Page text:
Note: Cell phone reception is very spotty at the Cabrillo tide pools, so be sure to make arrangements beforehand if you’re getting a ride or need to coordinate with others. Also, fourth graders receive free entry to the park this year in honor of the National Parks’ centennial.

Tourmaline Surfing Park

Though mainly known as one of the best surfing spots in San Diego, Tourmaline Surf Park is also home to some extensive tide pools. They’re located north of the surfing area (just a few minutes’ walk) and are tucked away in the soft sandstone and on top of a larger boulder field. You’ll find plenty of tube snails, barnacles, and anemones here, as they do well with the slow water flows. The rocks are typically covered with very slippery algae, so shoes with good grip are absolutely a must.

What you’ll see: Sea snails, red thatched barnacles, aggregating and solitary anemones, limpets, and tube snails near the low water line. The little ones will enjoy looking out for hermit crabs here and other shelled creatures as well.

How to get there: 1) Take La Jolla Blvd. until you reach the Tourmaline St. intersection. Then, turn onto Tourmaline toward the beach and into the parking lot. Park in the lot (or on La Jolla Blvd. if the lot is full) and start walking north until you reach a large boulder field with some smaller rock outcroppings. Start looking for snails in the sand before you reach the rocks, they like to hide!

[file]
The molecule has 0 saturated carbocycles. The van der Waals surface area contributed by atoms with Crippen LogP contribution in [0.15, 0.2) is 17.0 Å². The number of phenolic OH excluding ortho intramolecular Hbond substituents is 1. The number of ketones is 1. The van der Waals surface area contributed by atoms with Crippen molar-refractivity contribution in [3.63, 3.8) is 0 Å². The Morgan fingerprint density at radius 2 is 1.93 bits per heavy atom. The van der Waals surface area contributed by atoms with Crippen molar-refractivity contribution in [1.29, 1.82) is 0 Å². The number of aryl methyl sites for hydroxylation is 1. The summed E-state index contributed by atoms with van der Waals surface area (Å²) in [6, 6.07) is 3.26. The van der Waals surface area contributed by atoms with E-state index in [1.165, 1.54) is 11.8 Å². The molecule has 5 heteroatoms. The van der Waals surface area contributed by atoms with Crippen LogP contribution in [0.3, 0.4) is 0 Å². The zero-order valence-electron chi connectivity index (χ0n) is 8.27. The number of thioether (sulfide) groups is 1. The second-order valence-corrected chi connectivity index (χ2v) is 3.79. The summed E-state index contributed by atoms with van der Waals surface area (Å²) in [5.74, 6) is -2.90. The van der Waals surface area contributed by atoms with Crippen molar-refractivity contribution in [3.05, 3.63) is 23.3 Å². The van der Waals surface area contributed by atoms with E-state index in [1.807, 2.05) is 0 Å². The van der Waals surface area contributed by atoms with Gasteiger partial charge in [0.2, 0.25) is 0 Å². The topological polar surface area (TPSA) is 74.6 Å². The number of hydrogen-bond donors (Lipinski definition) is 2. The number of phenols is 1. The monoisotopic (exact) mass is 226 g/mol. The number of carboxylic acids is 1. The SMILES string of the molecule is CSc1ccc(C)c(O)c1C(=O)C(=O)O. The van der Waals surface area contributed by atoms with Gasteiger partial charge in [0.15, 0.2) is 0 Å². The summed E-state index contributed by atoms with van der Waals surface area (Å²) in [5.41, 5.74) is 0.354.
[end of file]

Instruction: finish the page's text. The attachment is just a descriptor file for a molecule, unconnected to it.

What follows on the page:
False Point, La Jolla

A mile or so north of Tourmaline you’ll find tide pools at the bottom of a (relatively steep) staircase. This is a rockier area than most, but the abundance of pebbles and shallow spots makes for a great tide pooling experience. Additionally, because of its somewhat secluded location the area is rarely crowded and creates a much more tranquil environment for exploration. The ocean sunset views are incredible here, so if you’re going later in the day be sure to stick around for a burst of color and an excellent photo op.

What you’ll see: Hermit crabs, sea anemones, brittle stars, sea urchins, and occasionally lobsters.